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If walleye fishing is to return to '98 level, prayers could help a lot

If you're a Lake Erie walleye fisherman and in a Sunday-church mood, pray for fewer baitfish, fair weather, slightly murky water, but enough water in the channel to leave the dock.

Those might be the ingredients necessary to help improve the walleye catching in 2000.

Unfavorable weather, too many gizzard shad, clear water, and falling lake levels all had negative impacts on the '99 sport catch.

Just a million walleye were taken - about half the 1998 catch.

"And don't forget the mayflies,'' added Roger Knight, Lake Erie fisheries research supervisor for the Ohio Division of Wildlife.

The return of huge hatches of mayflies to the lake - because of a much cleaner lake - have added to the food base for all fish, walleye included. And that may make them less apt to strike nightcrawlers or plastic crankbaits.

Knight noted that there will be slightly fewer walleye in the lake in 2000 because of a smaller year-class in 1998 than in 1997. Two-year-old fish typically are the backbone of the Erie walleye fishery.

"But that doesn't mean the fishing will be as tough as a year ago.''

Despite some public contentions that the walleye "just aren't there,'' Knight said the lake has sufficient fish to catch if conditions allow.

One of the major reasons for poor catching in 1999 was the great numbers of gizzard shad present.

Since walleye generally feed on young-of-year shad, it is not yet known how many will be in the forage base until the 2000 hatch. A good number of shad died in the cold spell last winter.

If the current warming trend continues and wind patterns remain fair - with an absence of strong, cold northeast storms, the catching can improve, the biologist noted.

"We'll have to wait and see. It's anybody's guess right now.''

The biologist noted that even though the sport-catching was difficult in 1999, state fisheries biologists last year recorded some of the best test-net sampling data in the 1990s.

The 1996 walleye year-class still will be prominent in the Erie fishery this year as 18 to 20-inchers. Some 1991, 1993, and 1994 fish should round out the catch of fish to 26 inches and larger.

Conservation measures have helped two other Lake Erie species, yellow perch and smallmouth bass.

Knight noted that perch stocks are continuing to recover from critical lows a decade or so ago, and a 30-fish daily creel limit remains in effect for 2000.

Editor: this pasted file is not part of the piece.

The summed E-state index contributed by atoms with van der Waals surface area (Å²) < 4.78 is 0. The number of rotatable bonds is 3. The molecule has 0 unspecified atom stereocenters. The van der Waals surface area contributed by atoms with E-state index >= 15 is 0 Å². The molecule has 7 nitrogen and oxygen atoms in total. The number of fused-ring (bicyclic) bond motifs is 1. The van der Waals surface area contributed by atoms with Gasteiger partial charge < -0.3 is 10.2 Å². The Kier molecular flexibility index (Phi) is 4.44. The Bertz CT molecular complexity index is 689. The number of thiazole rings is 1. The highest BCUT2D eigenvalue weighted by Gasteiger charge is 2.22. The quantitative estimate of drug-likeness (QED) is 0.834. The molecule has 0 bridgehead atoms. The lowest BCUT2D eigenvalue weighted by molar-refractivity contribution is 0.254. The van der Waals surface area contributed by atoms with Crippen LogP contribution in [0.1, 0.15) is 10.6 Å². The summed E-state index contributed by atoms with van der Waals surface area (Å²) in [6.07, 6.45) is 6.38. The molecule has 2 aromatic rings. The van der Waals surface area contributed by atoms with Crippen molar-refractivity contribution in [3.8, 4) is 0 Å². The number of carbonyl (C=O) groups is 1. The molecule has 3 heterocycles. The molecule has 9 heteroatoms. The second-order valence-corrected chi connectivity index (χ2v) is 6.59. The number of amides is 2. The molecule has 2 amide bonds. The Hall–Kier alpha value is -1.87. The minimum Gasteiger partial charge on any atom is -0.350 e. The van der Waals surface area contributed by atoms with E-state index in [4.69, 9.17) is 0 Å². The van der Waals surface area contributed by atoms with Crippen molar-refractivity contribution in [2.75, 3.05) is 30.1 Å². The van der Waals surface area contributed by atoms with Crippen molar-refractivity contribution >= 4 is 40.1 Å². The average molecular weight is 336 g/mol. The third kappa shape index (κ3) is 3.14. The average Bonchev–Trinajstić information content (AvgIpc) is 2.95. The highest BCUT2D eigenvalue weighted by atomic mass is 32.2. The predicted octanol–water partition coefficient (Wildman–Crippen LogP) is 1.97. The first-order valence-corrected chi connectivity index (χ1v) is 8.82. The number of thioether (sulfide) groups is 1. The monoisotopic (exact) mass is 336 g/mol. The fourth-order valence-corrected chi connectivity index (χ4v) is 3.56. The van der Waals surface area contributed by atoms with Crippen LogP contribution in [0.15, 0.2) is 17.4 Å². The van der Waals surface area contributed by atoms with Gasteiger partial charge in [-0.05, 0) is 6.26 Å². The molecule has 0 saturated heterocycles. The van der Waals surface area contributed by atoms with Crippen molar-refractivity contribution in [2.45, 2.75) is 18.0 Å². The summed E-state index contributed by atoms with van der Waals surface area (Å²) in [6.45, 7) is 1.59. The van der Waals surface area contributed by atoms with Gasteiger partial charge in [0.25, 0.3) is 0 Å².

"We're heading to the edge of the woods,'' he stated.

The perch fishery remains strongly dependent on the excellent 1996 year-class, which is in the 9 to 10-inch range now.

All 1996 perch should spawn this year, though some began in 1999, Knight said.

The 1998-year-class will add somewhat to the fishery of seven and eight-inch fish. The 1999 year-class, which was a good one and similar to 1994 but not equal to 1996, will not figure in the sport catch this year.

New bass regulations - principally a 14-inch minimum keeper length and five-fish daily creel limit - are expected to cut the 2000 smallmouth take by half.

Last year some 74,000 Erie smallmouth were kept by sport anglers, according to division figures.

As with walleye, the smallmouth situation is complex.

Not only has fishing pressure dramatically increased, but the explosion of an alien pest fish, the round goby, has impacted the Erie smallmouth.

Gobies are tremendous egg predators, and bass lured off a nest may see their eggs disappear into goby stomachs in just a minute or two, according to Knight.

u8195'20"The gobies are the wild card here.''

As it is biologists have yet to be able to measure the success of a given year's hatch until the bass start showing up in the fishery later. But they do know that bad weather at spawning time alone can hurt the hatch.

"One significant storm event can ruin them,'' Knight noted, explaining how. strong waves and storm surges can wash eggs from nests.

Such weather events may be more important than gobies, he added.

That said, fisheries managers will continue to monitor bass fishing pressure. If it increases even more, additional regulatory restrictions may be necessary.

The next step, Knight suggested, could be some initial rules to protect the spawning season, such as catch-and-release only.

However, he stressed, "we're not close (to those) yet.''

The Ohio Department of Health has issued its annual advisory for consumption of sport fish statewide.

Revisions or new listings for 2000 include the following:

For Lake Erie, common carp now may be eaten once a month, while channel catfish under 16 inches and lake trout should not be eaten more than once every two months.

Suggested Lake Erie walleye consumption remains at a meal a week, with no restrictions on yellow perch.

A shirt-pocket pamphlet summarizing the advisories, which are conservative, is available free at fishing license outlets.

Or call the Ohio Department of Health toll-free, 1-800-755-4769, or check the agency's Internet page at www.odh.state.oh.us

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